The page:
Sunday, April 29, 2012

A quick note on the future of this blog

No, I'm not killing it. In fact, I plan on doing the exact opposite and *gasp* post more often! Shocking, I know. Take a moment to collect your wits.


Done? Good. While I plan on being more active, that in itself doesn't warrant a post. What does, however, are some changes I have in mind. First up, I'm altering the subject of this blog a bit, refocusing it towards military history and war. The reason is simply because I'm more interested in those subjects. I also have plans for a project that will involve history and I want to use this blog to catch the overflow. Second, I'm going to change the name of this blog to something else. History Nerd was always a placeholder until I could come up with a better name. As a result of my planned shift in focus, I want to give it a more appropriate name. I haven't thought of one yet, but when I do, I'll let you know.

I won't merely change the name and URL though, since that would be too disruptive. Instead, I'll create a new blog, transfer everything over to it, then delete everything on here and leave a notice pointing to the new one for two weeks before deleting it.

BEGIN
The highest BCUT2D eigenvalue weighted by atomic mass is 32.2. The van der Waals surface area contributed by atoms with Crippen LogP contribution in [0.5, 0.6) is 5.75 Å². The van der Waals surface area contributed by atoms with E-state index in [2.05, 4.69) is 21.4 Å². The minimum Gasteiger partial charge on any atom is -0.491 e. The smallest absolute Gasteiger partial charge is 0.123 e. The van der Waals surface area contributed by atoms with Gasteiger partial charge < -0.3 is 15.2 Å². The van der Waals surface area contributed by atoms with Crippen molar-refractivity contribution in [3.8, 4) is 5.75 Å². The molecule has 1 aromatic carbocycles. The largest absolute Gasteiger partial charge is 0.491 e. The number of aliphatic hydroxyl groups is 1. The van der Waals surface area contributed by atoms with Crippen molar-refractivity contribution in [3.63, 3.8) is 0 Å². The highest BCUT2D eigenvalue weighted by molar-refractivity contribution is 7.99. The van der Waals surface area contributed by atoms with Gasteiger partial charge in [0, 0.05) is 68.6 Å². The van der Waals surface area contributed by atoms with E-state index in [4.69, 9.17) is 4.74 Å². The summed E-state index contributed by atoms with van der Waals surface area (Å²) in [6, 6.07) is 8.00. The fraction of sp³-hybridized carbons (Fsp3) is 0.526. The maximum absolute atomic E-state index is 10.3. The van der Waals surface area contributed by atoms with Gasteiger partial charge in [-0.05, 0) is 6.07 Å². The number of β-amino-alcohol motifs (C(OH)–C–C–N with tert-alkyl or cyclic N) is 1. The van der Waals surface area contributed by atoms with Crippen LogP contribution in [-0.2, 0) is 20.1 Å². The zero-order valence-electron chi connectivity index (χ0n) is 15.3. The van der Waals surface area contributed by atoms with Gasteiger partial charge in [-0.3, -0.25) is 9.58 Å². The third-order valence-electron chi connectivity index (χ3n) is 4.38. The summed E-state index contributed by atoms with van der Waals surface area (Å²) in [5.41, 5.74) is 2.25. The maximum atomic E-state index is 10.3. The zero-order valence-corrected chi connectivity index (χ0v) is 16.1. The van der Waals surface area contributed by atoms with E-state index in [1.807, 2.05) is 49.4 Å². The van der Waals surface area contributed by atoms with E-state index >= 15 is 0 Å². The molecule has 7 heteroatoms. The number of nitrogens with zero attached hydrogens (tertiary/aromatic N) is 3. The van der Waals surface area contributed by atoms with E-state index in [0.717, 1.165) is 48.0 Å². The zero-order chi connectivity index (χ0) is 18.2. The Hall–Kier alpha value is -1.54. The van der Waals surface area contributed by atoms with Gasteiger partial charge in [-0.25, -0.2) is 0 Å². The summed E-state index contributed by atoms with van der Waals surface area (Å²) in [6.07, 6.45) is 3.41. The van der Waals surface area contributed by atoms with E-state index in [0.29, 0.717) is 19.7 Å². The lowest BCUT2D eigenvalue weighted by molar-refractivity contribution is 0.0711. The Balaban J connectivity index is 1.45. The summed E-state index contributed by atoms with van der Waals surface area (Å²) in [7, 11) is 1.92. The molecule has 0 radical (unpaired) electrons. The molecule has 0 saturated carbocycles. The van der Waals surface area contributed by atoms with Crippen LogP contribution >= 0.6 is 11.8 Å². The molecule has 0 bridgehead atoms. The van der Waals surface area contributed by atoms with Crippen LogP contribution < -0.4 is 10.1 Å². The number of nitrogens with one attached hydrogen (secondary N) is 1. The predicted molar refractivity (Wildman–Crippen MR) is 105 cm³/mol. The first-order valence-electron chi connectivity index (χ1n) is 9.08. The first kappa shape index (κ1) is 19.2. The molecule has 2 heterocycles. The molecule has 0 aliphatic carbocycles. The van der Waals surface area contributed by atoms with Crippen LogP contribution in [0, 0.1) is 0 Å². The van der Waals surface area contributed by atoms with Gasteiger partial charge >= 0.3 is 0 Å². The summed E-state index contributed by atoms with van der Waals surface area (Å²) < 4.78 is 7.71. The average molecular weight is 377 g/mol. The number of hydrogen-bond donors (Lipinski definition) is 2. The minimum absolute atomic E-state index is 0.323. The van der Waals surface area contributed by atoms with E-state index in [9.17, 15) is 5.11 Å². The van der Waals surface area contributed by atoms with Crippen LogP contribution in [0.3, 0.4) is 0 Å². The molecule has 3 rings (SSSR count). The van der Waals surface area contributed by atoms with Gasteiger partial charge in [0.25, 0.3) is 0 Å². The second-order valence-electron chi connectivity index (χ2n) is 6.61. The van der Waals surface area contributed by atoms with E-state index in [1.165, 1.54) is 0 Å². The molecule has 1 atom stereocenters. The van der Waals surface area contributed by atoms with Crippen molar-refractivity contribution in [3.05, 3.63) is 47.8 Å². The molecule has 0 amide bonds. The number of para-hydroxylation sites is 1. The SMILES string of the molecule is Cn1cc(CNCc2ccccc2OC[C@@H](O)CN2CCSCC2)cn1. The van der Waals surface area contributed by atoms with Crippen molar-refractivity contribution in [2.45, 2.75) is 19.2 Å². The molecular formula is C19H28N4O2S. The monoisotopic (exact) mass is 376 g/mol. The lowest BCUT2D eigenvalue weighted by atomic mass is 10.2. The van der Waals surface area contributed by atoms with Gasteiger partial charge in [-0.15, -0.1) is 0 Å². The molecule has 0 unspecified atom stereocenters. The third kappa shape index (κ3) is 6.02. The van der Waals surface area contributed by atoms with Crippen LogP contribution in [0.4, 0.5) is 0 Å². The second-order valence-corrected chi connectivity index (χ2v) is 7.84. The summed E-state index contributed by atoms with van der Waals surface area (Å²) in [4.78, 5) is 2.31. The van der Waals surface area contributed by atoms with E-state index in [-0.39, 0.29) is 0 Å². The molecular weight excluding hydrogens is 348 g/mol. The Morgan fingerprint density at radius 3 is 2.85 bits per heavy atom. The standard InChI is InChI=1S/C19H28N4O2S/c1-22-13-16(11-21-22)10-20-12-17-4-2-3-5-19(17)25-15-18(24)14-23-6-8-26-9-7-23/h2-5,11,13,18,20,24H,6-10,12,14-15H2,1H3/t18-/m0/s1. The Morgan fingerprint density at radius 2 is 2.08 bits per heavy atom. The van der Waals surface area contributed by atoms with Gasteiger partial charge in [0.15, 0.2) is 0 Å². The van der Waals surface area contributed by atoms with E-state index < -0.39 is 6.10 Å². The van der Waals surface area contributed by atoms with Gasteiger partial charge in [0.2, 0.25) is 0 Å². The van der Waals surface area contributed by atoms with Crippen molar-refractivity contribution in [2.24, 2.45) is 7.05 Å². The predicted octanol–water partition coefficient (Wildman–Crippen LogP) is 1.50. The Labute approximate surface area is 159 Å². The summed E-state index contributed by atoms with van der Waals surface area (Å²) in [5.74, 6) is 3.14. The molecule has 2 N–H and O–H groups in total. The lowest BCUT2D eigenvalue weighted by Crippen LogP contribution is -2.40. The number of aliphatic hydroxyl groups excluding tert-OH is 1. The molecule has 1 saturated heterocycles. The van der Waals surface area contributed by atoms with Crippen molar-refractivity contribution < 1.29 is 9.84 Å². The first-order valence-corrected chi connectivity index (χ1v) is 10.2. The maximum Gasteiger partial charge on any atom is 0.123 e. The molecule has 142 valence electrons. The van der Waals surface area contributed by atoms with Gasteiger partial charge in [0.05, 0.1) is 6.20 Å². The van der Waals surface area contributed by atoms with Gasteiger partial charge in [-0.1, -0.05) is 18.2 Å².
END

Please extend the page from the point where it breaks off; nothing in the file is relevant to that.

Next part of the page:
So, any suggestions on what the new name should be?

Thursday, April 26, 2012

Twenty WWII spitfire fighters discovered in Burma

Holy moly guacamole, this is awesome!

A British farmer spent 15 years and a metric buttload of money to look for the stalwart planes and finally managed to locate them in an underground bunker in Burma. Apparently, the British buried them there near the end of the war both because they were obsolete and to prevent them from falling into the hands of the Japanese. Another thing that's interesting is that the planes were never taken out of the crates they were shipped over in.
...Of course, enthusiasts of WW2 “Warbirds,” military history buffs and action figure collectors are all equally excited about this stunning discovery, especially after learning that yes, the buried planes were still INSIDE their shipping crates, tarred, lubed and sealed up tight.
This find is pretty important because the number of working Spitfires in the world is only 35, so these twenty will go a long way towards ensuring their survival. Spitfires are an important part of not just British history, but world history. These are the planes that helped defend England during the Blitz and fought the forces of Fascism in Europe and Asia. Plus, they're just pretty to look at. Pre-jet engine military aircraft have an elegance and beauty that their successors their lack.

h/t to The Joe Report and The Lair of the Evil DM.